U.S. Needs to Send Strong Message to China on Human Rights | Page 71 | Freedom House

U.S. Needs to Send Strong Message to China on Human Rights

Washington

In light of a troubling wave of disappearances of Chinese activists, Freedom House calls upon U.S. Assistant Secretary of State for East Asian and Pacific Affairs Kurt Campbell to formally request visitation with disappeared artist and activist Ai Weiwei, as well as others whose whereabouts are unknown, during his visit to Beijing tomorrow. Freedom House also calls on Campbell and other senior Administration officials to make clear, publicly and privately, that human rights in China are a central issue in the U.S.-China relationship.
 
Since a series of messages calling for a protest-driven “Jasmine Revolution” in China were circulated on the internet in mid-February, the Chinese government has considerably stepped up its repression of free speech and activism online. Over two dozen people have been detained on criminal charges including “inciting subversion,” and at least one blogger who was detained earlier was recently sentenced to 10 years in prison following an unfair trial. Meanwhile, over 30 people have been disappeared through presumed extralegal detention, including prominent lawyers and online activists. According to Chinese human rights groups, another 200 have been placed under house arrest or close surveillance.
 
“Chinese leaders’ blatant disregard for the basic rights of their own citizens not only stands in stark contrast with China’s desire to be accepted as a world power, but it also demonstrates a complete deafness to the demands of all peoples to live in dignity, a sentiment being so clearly expressed right now in the Middle East,” said Paula Schriefer, director of advocacy at Freedom House.
 
Freedom of expression and association in China are severely curtailed, though lawyers, journalists, and netizens continually push the boundaries of permissible speech. In October 2010, the U.S. Congressional-Executive Commission on China published a partial list of nearly 1,500 political prisoners, though estimates of the full toll of those detained in China for their political or religious views are in the tens of thousands. Lengthy prison sentences are not unusual for certain categories of dissidents, such as democracy advocates, Uighurs, Tibetans, and Falun Gong practitioners. However, the current crackdown has swept up many bloggers, writers, and activists who were previously tolerated, and the latest 10-year sentence has raised fears that those now facing charges could be similarly punished.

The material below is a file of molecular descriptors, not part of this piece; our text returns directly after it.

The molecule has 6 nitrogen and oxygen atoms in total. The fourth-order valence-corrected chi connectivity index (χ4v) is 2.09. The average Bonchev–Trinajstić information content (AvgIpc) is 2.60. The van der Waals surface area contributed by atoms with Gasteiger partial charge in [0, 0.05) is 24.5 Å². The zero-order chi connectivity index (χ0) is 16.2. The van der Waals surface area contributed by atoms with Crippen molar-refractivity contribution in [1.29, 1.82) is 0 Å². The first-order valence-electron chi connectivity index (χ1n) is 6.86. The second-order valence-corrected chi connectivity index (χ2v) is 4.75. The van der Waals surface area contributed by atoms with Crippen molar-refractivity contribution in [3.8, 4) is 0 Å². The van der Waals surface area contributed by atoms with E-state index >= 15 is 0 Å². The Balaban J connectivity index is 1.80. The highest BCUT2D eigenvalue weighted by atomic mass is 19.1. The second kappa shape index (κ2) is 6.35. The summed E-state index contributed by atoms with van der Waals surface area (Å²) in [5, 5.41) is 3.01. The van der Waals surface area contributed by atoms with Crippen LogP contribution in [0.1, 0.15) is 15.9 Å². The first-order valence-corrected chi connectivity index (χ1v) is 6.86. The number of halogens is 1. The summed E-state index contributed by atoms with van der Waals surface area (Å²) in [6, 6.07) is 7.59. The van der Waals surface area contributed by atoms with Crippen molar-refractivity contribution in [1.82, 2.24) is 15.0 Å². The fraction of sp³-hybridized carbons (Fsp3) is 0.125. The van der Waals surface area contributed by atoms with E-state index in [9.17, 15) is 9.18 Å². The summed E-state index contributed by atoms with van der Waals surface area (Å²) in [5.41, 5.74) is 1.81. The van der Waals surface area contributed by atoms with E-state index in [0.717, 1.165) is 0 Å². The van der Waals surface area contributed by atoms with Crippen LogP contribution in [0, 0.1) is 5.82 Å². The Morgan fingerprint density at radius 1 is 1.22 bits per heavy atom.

“The U.S., as one of the few countries with the economic might to influence Beijing, needs to step up its game and deliver a clear message to the Communist Party that its actions are a major impediment to strong bilateral relations between the two world powers,” continued Schriefer.   “Such a message will also send an important reminder to China’s activist community that they have not been abandoned by the outside world.”
 
Among the prominent activists currently disappeared and whom Campbell should ask to meet with are:
 
Ai Weiwei (Artist): On April 3, Ai, an outspoken artist and government critic, known for helping design Beijing’s Olympic stadium but then boycotting its opening ceremony, was detained by police authorities at Beijing Capital International Airport before boarding a morning flight to Hong Kong. On the same day, Ai’s wife Lu Qing and eight of his assistants were visited by the police, who raided Ai’s studio, cut off its power supply and confiscated Ai’s computers, discs and notebooks.
Jiang Tianyong and Teng Biao (lawyers): Beijing-based human rights lawyers Jiang and Teng (who also operates well-known microblogs on the banned Twitter service) were abducted in mid-February and have not been heard from since. As they have taken on sensitive religious freedom and free expression cases, they have faced harassment, abduction, and travel restrictions in recent years.
Liu Anjun (activist): Liu is a Beijing-based human rights activist, whose exact date of disappearance is unknown. Among other activities, Liu has organized a charity group dedicated to supporting petitioners in Beijing. He has been subjected to police harassment and enforced disappearances on a number of occasions in the past.
Gu Chuan (author): Gu is a Beijing-based author and human rights activist and has been missing since February 19 when about twenty Beijing policemen searched his home without presenting a search warrant. They confiscated computers, cell phones and books. Gu’s wife has not received any formal detention documents from the police. When searching his home, police said it was related to his using Twitter to repost messages about the “Jasmine Revolution.”
Gao Zhisheng (lawyer): Though not picked up in the current round-up, Gao is one of China’s top human rights lawyers and has been disappeared for nearly a year. Gao was detained in February 2009, held incommunicado and reportedly tortured. He resurfaced in March 2010 following intense international pressure on his behalf, but was taken into custody the following month and has not been heard from. Last week, the United Nations Working Group on Arbitrary Detention called on Beijing to release him.
 
China is ranked Not Free in Freedom in the World 2011, Freedom House's survey of political rights and civil liberties, and Not Free in Freedom of the Press 2010.
 
For more information on China, visit:
 
 
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